Consumers are looking for more information on their food labels and more transparency from food companies, according to a consumer panel discussion held during the Center for Food Integrity Strategy Conference on Animal Agriculture at Hamburger University on the McDonald’s Campus in Oak Brook, Illinois, May 12-13.

Seven panelists, men and women ages 24-44, of diverse ethnic backgrounds, were chosen to participate in the panel. They each were the primary grocery shopper in their households, all from the Chicago area, and look for one or more of the following labels when they shop: antibiotic free, hormone free or cage free.

Each panelist said he or she shopped for healthier options, such as organic fruits and vegetables, whole grains, or labels that said “antibiotic free” or “no high fructose corn syrup.”

Panelists said their priorities when they are at the grocery store include fresh fruits and vegetables and meats without antibiotics or growth hormones. Several panelists said they stay away from highly processed foods and try to keep a healthy balance of food in their homes.

The consumers on the panel expressed that they want to know what chemicals and antibiotics are used in their food, and would like all “-free” foods to be labeled as such. They said the more labeling they see, the more they trust the companies and the more informed decisions they can make.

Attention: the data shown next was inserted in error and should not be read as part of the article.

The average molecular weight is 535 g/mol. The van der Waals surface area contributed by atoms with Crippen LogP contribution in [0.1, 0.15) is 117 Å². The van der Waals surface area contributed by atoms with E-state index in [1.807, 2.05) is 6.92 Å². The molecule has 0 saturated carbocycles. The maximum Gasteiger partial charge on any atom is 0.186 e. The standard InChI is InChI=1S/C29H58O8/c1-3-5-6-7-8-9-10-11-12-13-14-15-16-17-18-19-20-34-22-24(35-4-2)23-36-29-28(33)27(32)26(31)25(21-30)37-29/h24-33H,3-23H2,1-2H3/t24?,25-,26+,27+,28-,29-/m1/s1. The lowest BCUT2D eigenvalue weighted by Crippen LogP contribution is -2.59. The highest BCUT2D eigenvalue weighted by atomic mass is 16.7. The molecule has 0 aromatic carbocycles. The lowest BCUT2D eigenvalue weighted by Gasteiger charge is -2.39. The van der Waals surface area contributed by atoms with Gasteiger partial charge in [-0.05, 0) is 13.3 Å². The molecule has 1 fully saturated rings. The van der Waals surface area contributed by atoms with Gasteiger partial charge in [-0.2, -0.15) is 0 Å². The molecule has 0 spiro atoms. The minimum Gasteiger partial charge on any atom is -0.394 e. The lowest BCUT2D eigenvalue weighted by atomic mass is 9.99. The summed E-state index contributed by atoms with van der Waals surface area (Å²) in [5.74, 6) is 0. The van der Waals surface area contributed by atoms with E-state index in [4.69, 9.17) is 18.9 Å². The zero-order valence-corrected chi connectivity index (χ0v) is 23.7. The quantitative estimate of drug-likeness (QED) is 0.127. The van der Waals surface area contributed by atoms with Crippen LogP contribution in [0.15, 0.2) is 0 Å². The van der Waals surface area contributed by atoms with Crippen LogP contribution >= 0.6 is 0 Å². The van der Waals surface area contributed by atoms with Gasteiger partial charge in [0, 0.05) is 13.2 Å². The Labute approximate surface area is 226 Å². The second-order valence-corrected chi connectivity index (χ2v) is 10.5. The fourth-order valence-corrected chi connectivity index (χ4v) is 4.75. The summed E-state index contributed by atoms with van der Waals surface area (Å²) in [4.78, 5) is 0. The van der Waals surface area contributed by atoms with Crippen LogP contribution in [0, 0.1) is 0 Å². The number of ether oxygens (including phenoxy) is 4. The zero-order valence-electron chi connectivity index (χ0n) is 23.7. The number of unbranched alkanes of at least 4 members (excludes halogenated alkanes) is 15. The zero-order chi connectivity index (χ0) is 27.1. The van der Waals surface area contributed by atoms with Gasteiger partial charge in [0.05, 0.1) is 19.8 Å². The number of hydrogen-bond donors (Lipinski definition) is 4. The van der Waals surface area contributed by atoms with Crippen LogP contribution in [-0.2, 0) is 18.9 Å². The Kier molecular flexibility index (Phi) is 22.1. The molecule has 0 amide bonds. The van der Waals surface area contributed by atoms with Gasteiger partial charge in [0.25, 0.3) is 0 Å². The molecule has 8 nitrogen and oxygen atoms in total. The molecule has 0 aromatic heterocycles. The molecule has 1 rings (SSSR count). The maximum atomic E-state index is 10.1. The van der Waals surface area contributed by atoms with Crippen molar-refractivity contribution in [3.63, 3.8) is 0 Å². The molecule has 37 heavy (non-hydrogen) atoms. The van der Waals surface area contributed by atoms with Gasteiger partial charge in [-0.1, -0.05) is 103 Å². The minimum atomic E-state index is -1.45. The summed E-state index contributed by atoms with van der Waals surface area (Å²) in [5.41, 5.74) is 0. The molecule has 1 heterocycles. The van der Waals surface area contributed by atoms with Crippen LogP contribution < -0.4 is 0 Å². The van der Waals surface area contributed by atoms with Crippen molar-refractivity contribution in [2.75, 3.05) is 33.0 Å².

One panelist said he would like to see more labeling about the sources of his food. Another panelist said she wants to be able to go to a food company’s website to get more information about the company’s products, and that she would trust the information she finds on a company’s website.

One panelist said he prefers to buy organic when he can, but the higher price of organic products forces him to pick and choose which products he will buy organic.

The discussion exposed some of the misconceptions or lack of information some consumers have, such as the reasons antibiotics are used in animal agriculture and the difference between antibiotics and vaccines.

The panel discussion was moderated by Jana McGuire of the Center for Food Integrity.